Those that enjoyed Anatomy of a Boyfriend will also speed through Anatomy of a Single Girl. I think it's a bit stronger, with the writing coming across more authentically, and a very satisfying ending, though I do think there's space for more. I will be eagerly anticipating Snadowsky's next project, because writers who can be so open and honest are always a great find.

Rating: 3.5/5

Favorite Quote: "Hugs are really underrated."

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Blogger Jenni said...

I haven't read the first book in this series but I have to say that I want to get into this one now. I like how honest it sounds, like what you said about the sex and how she's no expert. In so many books they go at it and it's like they're porn stars and just great at it, hmm.. that's never been my experience even still! LOL I am also interested to see how this trip to the gynaecologist goes, those are the worst appointments in the world so I think I would be all squirmy reading it, just like I am under your tilted head stare. *runs*

April 5, 2013 at 9:45 AM  
Blogger brandileigh2003 said...

I have heard good things about the first, but haven't picked it up. Good to know that the positive carries over.

April 5, 2013 at 10:22 AM  
Blogger Heather said...

I have the first book in this series, and I really need to read it because I think I'll super like it, too. It doesn't seem like many books are honest about sex and relationships, and I am so happy to hear that this series is!

April 5, 2013 at 10:40 AM  
Blogger Christina said...

They're not perfect, but they're definitely entertaining and worth reading for being so unique in their honesty. BAHAHA, that is so true about all the virginal porn stars in books, and I'm just like *eye roll*

Yeah, it was definitely squirmy. Bleh.

April 5, 2013 at 10:43 AM  
Blogger Christina said...

They're really interesting, and worth checking out.

April 5, 2013 at 10:48 AM  
Blogger Christina said...

I think you will like it. Not love it, but it's certainly a great take on everything.

April 5, 2013 at 10:53 AM  
Blogger Amy said...

I am really interested in reading these books after seeing your reviews. I like that they are really honest real books about real and normal situations in life. Awesome review!

April 5, 2013 at 11:28 AM  
Anonymous Anonymous said...

I really enjoyed this book. I was especially pleased with Snadowsky's portrayal of sex and relationships. It was refreshingly realistic. I think sometimes sex is either portrayed as wrong or it's perfect, and let's face it, sex can be really awkward sometimes. As can relationships. Plus, I found Dom to be down to earth and someone I could relate to. I did agree with you on the parent part, though. To me their relationship was a bit strange and they seemed almost too involved at times.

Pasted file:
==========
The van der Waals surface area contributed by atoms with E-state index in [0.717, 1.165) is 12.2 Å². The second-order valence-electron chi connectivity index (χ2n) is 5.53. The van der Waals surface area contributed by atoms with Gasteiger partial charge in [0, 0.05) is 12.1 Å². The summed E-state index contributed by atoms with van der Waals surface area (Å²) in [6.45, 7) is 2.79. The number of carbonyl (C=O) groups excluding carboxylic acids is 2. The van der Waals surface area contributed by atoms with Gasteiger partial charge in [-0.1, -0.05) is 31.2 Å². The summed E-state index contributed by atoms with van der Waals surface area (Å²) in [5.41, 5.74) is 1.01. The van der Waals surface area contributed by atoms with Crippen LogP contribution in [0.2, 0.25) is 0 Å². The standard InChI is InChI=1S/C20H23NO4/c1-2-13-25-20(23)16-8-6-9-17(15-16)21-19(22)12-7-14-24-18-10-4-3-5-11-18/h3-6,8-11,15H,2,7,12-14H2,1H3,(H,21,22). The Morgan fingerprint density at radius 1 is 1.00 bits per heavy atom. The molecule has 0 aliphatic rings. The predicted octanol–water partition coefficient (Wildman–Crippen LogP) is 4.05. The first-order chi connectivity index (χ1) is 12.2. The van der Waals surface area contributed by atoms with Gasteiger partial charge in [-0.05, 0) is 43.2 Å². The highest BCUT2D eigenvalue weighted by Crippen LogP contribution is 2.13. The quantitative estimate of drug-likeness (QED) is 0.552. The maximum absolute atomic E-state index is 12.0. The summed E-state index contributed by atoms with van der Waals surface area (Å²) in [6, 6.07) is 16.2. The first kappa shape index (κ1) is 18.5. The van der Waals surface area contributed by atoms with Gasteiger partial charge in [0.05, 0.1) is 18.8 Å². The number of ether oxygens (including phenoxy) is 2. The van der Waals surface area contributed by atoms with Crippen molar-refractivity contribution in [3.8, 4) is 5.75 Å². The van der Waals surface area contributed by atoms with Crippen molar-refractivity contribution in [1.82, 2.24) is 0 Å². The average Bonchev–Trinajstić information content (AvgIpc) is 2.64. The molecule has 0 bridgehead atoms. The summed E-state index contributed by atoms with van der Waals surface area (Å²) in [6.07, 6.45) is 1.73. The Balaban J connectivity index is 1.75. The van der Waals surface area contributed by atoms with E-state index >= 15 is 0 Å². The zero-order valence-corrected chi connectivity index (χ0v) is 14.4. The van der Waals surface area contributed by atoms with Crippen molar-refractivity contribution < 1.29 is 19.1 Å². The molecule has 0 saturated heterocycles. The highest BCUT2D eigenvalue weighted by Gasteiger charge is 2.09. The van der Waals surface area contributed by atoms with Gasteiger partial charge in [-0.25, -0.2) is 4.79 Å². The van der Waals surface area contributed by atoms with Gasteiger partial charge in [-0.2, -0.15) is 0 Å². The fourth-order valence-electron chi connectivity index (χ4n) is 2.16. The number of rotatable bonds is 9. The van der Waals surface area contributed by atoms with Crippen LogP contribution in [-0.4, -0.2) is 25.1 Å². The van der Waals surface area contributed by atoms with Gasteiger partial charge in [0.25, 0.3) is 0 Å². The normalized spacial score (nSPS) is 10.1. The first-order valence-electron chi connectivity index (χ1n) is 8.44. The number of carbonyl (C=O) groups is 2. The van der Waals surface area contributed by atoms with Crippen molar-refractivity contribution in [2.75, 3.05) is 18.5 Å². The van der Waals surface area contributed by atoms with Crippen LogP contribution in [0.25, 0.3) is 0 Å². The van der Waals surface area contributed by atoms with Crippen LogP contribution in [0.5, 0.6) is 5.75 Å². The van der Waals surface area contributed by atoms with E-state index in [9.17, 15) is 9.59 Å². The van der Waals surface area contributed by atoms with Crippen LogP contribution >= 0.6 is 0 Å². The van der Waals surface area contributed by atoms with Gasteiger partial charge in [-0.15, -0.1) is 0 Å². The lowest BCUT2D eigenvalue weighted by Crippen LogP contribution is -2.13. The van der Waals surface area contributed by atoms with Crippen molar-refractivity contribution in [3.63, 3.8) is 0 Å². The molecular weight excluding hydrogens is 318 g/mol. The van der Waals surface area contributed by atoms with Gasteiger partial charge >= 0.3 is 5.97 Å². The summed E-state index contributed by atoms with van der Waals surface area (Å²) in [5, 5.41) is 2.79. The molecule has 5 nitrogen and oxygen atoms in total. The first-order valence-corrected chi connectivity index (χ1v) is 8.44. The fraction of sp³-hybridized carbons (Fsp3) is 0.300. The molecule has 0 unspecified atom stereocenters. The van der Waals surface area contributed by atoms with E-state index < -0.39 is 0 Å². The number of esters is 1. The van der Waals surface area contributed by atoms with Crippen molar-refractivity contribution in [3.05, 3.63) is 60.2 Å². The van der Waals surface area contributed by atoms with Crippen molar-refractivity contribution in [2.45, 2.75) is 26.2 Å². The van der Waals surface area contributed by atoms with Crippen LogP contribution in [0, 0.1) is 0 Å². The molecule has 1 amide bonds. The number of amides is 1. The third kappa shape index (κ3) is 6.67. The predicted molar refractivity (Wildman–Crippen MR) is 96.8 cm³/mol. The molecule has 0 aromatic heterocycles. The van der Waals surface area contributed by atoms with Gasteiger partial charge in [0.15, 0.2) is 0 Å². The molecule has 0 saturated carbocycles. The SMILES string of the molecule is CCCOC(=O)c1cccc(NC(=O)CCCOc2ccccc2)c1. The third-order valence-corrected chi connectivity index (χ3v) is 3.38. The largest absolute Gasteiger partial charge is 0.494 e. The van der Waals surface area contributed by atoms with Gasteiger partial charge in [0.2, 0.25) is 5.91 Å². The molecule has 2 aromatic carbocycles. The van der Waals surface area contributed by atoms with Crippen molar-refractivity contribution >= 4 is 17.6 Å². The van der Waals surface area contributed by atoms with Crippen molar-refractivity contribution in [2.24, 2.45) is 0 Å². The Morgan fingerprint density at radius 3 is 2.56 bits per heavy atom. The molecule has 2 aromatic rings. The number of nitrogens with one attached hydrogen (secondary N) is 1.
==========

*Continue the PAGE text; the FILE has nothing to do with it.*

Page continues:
April 5, 2013 at 11:45 AM  
Blogger Audra said...

I would have loved this book in college. I'm glad to see YA fic that isn't focused on first sex = lifelong soul mate!

April 5, 2013 at 11:48 AM  
Blogger Katie said...

She has a scene where the MC goes to the gyno?! LOL! Was it supposed to be funny or serious? Because I'm pretty certain that if it were supposed to be serious, I'd still laugh. lol

April 5, 2013 at 11:49 AM  
Blogger Kat said...

I like the sound of this one a bit better than the first book - do you think they need to be read in order?

April 5, 2013 at 3:08 PM  
Blogger Christina said...

I know Rachel read them out of order and still really liked this one. I don't think it would matter really.

April 5, 2013 at 3:18 PM  
Blogger Christina said...

You should be. They're so unique!

April 5, 2013 at 4:24 PM  
Blogger Christina said...

For real. And I loved that it showed her coming to grips with sex outside of a serious relationship, and her trying to figure out just what she's okay with for herself. Plus, the whole keeping emotions out of it thing. Just very interesting. Her parents needed to stop being so weird!

April 5, 2013 at 4:32 PM  
Blogger Christina said...

Please. More of that.

April 5, 2013 at 4:32 PM  
Blogger Christina said...

I think it was intended to be awkward funny.

April 5, 2013 at 4:32 PM  
Blogger Kimberly @ Caffeinated Reviewer said...

This sounds like a fun, interesting read on serious topics. Thanks for sharing this one.

April 6, 2013 at 12:36 PM  
Blogger Unknown said...

Alright, now you've really got me interested. The covers are cringe-worthy, but your review of both these books. I like that the author is frank and honest with themes like sex, friendships, and such. Most authors don't know how to do that, or are uncomfortable with that. I like the secondary characters like Amy get some page time too. I'm definitely going to have to think about reading these books, Christina! :)

Molli | Once Upon a Prologue

April 8, 2013 at 7:41 PM  
Blogger Christina said...

Very much so.

April 9, 2013 at 10:11 AM  
Blogger Christina said...

Ha, I think the covers are kind of funny, but I totally see what you mean. They fit the books, though, in the way they challenge stereotypes and such. If you do, I'll be curious to hear how you feel about them.

April 9, 2013 at 10:11 AM